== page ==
Piezo haptic engine brings HD haptics to wearables

April 30, 2021 // By Rich Pell
Piezo haptic engine brings HD haptics to wearables
Haptic applications-focused semiconductor company Boréas Technologies has unveiled what it claims is the first module to harness the high performance of piezo actuators to solve wearable devices' most significant challenge - achieving true high-definition (HD) haptic feedback in a broad range of low-power space-constrained devices.

The Boréas Piezo Haptic Engine (Boréas PHE) is offered as a major advancement over the two legacy technologies that have dominated haptics in wearables and other small devices: linear resonant actuators (LRAs) and eccentric rotating mass (ERM) motors, in which the quality of haptic performance is tied directly to the LRA's or ERM's volume and mass. This architectural approach, says the company, makes these platforms too large to achieve a satisfying user experience in wearables.

In contrast, the Boréas PHE uses a small off-the-shelf piezo actuator and the mass of other internal components to generate "exceptional" haptic performance, eliminating the size/power/performance trade-off typical of LRAs and ERMs.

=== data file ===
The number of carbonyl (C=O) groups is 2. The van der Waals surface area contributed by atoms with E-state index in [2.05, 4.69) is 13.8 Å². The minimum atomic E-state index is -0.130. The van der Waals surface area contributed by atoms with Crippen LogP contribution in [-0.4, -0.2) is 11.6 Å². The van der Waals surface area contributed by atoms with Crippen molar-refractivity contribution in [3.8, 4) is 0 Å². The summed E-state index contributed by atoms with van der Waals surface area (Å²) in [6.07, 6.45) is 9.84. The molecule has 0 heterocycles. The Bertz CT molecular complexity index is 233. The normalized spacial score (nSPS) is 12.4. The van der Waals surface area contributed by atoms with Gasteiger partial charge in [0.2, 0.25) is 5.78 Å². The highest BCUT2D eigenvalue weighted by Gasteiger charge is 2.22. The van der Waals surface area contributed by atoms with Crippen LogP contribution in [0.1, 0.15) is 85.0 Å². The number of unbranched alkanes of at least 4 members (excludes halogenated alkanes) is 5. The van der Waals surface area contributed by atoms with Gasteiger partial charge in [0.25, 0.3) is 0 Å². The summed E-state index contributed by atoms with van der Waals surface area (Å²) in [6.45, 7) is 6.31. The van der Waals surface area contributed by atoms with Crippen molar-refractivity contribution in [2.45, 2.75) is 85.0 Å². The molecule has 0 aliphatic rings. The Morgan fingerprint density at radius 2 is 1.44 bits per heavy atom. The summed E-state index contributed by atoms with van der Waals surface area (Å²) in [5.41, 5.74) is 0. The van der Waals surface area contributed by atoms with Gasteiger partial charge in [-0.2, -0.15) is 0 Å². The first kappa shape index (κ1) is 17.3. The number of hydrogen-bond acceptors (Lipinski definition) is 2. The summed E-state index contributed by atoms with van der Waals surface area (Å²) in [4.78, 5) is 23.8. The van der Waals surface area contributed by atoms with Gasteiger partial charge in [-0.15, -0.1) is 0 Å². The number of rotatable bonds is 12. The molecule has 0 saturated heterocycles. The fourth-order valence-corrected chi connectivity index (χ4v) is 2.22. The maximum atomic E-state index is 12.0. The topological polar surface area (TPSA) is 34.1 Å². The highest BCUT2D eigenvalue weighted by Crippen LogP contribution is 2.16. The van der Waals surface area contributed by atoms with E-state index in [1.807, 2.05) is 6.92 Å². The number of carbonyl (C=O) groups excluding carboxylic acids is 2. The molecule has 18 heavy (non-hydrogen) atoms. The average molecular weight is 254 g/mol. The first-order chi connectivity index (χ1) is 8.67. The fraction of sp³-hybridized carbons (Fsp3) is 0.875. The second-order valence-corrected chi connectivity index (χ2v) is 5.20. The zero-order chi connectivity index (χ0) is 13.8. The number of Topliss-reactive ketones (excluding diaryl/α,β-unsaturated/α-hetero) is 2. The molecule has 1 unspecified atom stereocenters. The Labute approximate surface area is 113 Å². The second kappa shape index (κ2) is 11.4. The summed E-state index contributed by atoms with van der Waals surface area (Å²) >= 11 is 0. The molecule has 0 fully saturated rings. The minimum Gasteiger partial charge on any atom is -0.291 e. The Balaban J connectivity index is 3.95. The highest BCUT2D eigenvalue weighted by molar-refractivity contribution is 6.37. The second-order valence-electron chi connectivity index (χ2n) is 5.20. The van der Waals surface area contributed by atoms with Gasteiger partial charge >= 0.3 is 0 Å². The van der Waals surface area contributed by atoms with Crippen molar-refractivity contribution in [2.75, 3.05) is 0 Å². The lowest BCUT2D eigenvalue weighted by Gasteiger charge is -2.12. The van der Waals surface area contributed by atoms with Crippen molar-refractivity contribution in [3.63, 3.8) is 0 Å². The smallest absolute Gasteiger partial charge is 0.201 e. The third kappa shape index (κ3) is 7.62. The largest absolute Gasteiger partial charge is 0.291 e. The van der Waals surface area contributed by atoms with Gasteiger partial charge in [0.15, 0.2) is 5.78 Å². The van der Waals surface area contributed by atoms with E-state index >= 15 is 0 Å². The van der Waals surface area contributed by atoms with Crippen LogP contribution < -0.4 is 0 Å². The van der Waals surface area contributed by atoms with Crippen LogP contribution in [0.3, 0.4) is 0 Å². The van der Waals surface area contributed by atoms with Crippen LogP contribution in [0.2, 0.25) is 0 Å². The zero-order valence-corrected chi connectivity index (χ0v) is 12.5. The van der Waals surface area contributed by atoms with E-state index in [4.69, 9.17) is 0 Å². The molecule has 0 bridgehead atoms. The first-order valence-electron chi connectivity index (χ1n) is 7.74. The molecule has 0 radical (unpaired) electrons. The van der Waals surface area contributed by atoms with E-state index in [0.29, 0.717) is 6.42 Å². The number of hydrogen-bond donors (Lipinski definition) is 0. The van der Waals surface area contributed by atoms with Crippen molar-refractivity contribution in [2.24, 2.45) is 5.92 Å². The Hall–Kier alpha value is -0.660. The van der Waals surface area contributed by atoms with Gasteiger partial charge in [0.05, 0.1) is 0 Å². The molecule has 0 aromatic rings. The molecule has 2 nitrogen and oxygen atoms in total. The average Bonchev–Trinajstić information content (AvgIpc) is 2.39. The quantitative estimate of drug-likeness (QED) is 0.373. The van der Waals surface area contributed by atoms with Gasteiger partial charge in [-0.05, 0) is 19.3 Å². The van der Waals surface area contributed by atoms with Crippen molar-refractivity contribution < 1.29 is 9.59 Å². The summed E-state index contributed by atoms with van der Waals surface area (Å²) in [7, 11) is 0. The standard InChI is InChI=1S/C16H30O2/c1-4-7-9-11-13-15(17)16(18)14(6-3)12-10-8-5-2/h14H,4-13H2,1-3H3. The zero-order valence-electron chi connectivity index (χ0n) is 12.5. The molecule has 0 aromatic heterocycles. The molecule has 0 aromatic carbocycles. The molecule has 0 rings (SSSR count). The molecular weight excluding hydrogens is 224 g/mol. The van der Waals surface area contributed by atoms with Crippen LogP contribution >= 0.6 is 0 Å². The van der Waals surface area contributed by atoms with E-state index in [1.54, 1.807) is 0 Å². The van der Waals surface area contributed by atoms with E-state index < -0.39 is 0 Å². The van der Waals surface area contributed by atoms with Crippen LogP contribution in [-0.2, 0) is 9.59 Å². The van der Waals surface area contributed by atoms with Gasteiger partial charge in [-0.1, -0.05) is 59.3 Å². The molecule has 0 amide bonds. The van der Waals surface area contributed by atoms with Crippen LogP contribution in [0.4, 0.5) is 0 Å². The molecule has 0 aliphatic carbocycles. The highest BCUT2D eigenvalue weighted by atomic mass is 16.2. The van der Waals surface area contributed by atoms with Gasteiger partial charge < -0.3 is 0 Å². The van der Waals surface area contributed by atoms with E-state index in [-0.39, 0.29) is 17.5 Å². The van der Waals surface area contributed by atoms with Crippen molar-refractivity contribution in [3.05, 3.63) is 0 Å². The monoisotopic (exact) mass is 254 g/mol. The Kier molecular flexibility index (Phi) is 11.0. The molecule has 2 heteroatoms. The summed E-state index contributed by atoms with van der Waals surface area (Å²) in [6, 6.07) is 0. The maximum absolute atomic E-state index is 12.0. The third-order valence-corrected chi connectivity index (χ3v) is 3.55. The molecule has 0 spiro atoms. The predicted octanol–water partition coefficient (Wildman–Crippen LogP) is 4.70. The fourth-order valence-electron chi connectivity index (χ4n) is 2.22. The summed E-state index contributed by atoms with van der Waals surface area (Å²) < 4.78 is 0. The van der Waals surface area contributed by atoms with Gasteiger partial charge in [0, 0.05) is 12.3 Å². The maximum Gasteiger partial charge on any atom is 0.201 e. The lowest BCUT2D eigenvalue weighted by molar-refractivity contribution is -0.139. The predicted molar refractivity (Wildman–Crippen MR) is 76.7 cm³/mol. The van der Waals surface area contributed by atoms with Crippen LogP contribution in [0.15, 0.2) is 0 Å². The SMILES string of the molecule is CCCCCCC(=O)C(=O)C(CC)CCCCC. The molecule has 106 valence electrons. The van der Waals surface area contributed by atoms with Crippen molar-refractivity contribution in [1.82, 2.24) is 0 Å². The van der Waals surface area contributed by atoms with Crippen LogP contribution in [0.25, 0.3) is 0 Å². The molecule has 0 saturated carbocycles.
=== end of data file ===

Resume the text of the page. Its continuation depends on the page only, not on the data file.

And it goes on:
"The quality of haptic effects in smartwatches and fitness bands is vital to the user experience," says Simon Chaput, founder and CEO, Boréas Technologies. "This makes choosing a high-quality haptic engine essential to customer satisfaction. But the dominant actuators generally used in wearables, LRAs and ERMs, generate inferior haptic effects at the small size needed for wearables."

"Piezo actuators, on the other hand, don’t have this problem," says Chaput. "Used with our Boréas PHE, they produce stronger, more realistic, and more responsive haptic experiences that are sure to delight users with the premium feel that they’ve come to expect. Plus, their small size and ultra-low power consumption tick all the boxes for devices in which every millimeter and microamp are critical."

The advantages of the BPHE over the LRA - the haptic technology most commonly used in wearables - is measurable, says the company, citing the following specifications:

  • Larger Bandwidth - the BPHE creates stronger haptic effects within a larger bandwidth, from frequencies between 30-300 Hz, while small LRAs offer a narrow bandwidth at high frequencies (>200 Hz)
  • Faster Rise and Fall Times - with rise times of 2.25 cycles vs. LRA’s 11 cycles, and fall times <10 ms vs. LRA’s 80 ms, the Boréas PHE’s faster response times enable sharper, more realistic

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